Monday Morning Humor: Radio Promotion Done Right

The Centricity record label (home to popular CCM artists like Aaron Shust, Andrew Peterson, and DownHere) has created some very cute promotional videos for its artists. I featured one before, but I thought I’d feature a couple more for Monday Morning Humor. Label owner John Mays (whose illustrious resumee you can look up for yourself online) runs his own Radio 101 course… in his basement. Here’s the episode featuring Jason Gray.

“I’m the big bad wolf of radio success, and I EAT cute little artists like you for BREAKFAST.”

Check out Part II, also guest starring Jason, where John Mays runs for President of… something. Keep watching to the end!

“I sent an e-mail to Bono. At u2.com. Is that his e-mail address?”

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Youtube Find: George Younce, Cynthia Clawson and Rich Mullins Co-Hosting the Dove Awards

From the looks of this video, the 1989 Dove Awards was a rather clumsily orchestrated affair, but it did honor some great musicians, and for one hour, it brought together a co-hosting team I never would have pictured in my head: George Younce, Cynthia Clawson and Rich Mullins. As Russ Taff says while introducing them over his scripted pages: “I think that the next hosts are very strange. That’s what it says in here.” It’s quite funny to watch. George is far and away the most comfortable person up there, what with Cynthia smirking and cringing over her myriad tongue slips and Rich squirming in his tuxedo (complete with cummerbund and bow tie, and yet he has a mullet also, which is just weird).

Notable moments:

*At 1:04:00, after a couple of his trademark corny jokes, George says a few personal words about Cynthia and Rich.

*This segment includes three of Take 6’s 5 (!!) Dove wins and is very entertaining, prompting more than one joke from George—Contemporary Black Gospel Album of the Year at 1:14:22, back-to-back with Contemporary Black Gospel Recorded Song of the Year for “If We Ever” at 1:18:50, then Group of the Year a bit later at 1:54:10. The bass singer is especially entertaining on Recorded Song: “Doom-doom-doom, skiddly-skiddly, bank-bank. Oh, translated, we’d like to thank all of our parents…” George: “I wonder how old that bass singer is.” They keep having to think of more people to thank at each award. For Group of the Year, the bass singer is sure to include “my dog Spot, who’s in the audience.”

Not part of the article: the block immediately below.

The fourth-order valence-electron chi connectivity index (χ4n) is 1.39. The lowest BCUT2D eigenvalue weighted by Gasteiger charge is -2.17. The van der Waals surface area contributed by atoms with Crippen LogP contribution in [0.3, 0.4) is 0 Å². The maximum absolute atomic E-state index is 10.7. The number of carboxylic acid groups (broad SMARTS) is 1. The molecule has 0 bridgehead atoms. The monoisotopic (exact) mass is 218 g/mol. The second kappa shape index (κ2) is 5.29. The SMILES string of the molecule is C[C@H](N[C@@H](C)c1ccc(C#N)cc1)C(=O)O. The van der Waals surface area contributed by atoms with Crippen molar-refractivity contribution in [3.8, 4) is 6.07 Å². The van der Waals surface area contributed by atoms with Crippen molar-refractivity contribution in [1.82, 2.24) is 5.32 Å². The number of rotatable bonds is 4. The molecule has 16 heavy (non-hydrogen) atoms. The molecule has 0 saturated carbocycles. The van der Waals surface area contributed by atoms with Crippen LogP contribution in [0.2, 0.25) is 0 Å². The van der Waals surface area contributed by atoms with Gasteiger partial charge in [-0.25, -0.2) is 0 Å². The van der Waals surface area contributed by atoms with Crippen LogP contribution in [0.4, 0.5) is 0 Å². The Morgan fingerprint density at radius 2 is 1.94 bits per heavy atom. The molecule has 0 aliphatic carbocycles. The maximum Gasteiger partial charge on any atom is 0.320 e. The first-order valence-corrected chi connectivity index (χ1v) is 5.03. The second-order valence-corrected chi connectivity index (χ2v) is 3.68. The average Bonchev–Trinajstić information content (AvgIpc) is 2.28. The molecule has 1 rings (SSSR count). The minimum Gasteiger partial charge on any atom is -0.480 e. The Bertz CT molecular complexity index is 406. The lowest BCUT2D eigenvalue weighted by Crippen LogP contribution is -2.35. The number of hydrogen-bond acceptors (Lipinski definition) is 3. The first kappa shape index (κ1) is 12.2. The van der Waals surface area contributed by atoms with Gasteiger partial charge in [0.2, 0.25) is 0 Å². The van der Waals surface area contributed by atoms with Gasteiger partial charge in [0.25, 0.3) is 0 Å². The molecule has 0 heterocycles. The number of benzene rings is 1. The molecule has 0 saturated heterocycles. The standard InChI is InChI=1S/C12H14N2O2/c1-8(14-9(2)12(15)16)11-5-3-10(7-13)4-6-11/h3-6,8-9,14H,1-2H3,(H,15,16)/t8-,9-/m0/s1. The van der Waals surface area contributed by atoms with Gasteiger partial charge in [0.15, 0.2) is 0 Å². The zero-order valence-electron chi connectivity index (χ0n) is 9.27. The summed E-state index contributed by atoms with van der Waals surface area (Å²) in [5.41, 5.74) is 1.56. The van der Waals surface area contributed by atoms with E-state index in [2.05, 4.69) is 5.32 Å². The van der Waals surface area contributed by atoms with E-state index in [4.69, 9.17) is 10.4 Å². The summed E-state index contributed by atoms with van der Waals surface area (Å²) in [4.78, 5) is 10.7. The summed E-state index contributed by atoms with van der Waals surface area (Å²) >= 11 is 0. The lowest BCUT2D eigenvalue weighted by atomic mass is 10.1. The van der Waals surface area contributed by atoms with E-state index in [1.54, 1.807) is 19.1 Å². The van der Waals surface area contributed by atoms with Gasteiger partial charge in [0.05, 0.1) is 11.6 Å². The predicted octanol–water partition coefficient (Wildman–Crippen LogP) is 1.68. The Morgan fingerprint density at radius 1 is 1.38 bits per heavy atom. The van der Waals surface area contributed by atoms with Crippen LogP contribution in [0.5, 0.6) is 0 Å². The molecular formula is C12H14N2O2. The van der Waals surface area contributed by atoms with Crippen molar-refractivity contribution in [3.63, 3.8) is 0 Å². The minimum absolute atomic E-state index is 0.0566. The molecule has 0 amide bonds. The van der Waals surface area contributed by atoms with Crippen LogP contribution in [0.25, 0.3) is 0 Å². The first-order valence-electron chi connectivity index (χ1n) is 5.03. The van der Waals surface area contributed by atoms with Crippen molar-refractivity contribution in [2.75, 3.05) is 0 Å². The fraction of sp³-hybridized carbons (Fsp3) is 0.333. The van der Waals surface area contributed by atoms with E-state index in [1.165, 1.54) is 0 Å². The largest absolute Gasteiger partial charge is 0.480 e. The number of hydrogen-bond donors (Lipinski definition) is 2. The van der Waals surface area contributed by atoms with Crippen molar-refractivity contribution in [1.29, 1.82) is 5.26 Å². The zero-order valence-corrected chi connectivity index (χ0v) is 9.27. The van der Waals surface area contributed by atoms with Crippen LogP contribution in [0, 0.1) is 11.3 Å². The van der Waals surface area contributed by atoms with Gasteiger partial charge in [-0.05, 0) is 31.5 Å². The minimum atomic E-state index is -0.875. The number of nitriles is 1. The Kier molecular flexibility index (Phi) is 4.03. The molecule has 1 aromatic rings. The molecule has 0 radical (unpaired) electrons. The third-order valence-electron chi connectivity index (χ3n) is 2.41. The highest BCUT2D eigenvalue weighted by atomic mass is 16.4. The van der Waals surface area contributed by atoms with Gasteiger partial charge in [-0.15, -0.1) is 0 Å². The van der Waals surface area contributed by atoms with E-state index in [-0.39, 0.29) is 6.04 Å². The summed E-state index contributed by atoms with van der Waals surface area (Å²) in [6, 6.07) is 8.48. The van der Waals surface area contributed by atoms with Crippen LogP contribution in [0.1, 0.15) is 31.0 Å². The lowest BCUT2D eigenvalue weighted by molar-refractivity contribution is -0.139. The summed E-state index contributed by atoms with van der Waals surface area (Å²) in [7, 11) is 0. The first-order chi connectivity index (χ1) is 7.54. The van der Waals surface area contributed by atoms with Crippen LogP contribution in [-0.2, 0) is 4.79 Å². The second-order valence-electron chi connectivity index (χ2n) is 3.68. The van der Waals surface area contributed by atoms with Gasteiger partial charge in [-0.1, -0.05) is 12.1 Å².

*At 1:21:00, Gold City performs “Midnight Cry,” but it’s George’s intro that’s pure gold as he casually throws the script out the window. “And these young friends of mine… [pauses, looks up]. Let me re-phrase that. I hate young people.” Continue reading “Youtube Find: George Younce, Cynthia Clawson and Rich Mullins Co-Hosting the Dove Awards”

Ernie Haase & Signature Sound Take Your Questions

The guys from EHSS are enjoying some summer time off right now, and Ernie has opened the floor for fans to send in questions for the group. Your question could even appear in a future newsletter! Here is how it will work:

For all of you who have had a question for one of the guys that you’ve been wanting to ask, but haven’t had the chance, well here’s your chance to do just that!
For the rest of the Summer we want you to send in your questions to us and we’ll compile them and send them on to the guys who will answer them as they’re able!
In future newsletters we’ll pluck some of the best questions/answers and let you see them … we promise to protect your privacy and won’t use real names…
So … here’s the deal … if you want your question to be considered please email webmaster@erniehaase.com and use either “Ernie Question” … “Doug Question” … “Devin Question” … “Paul Question” … “Wayne Question” or “David Question” as the subject line depending who you are asking the question of … this will allow us to manage the influx of questions ..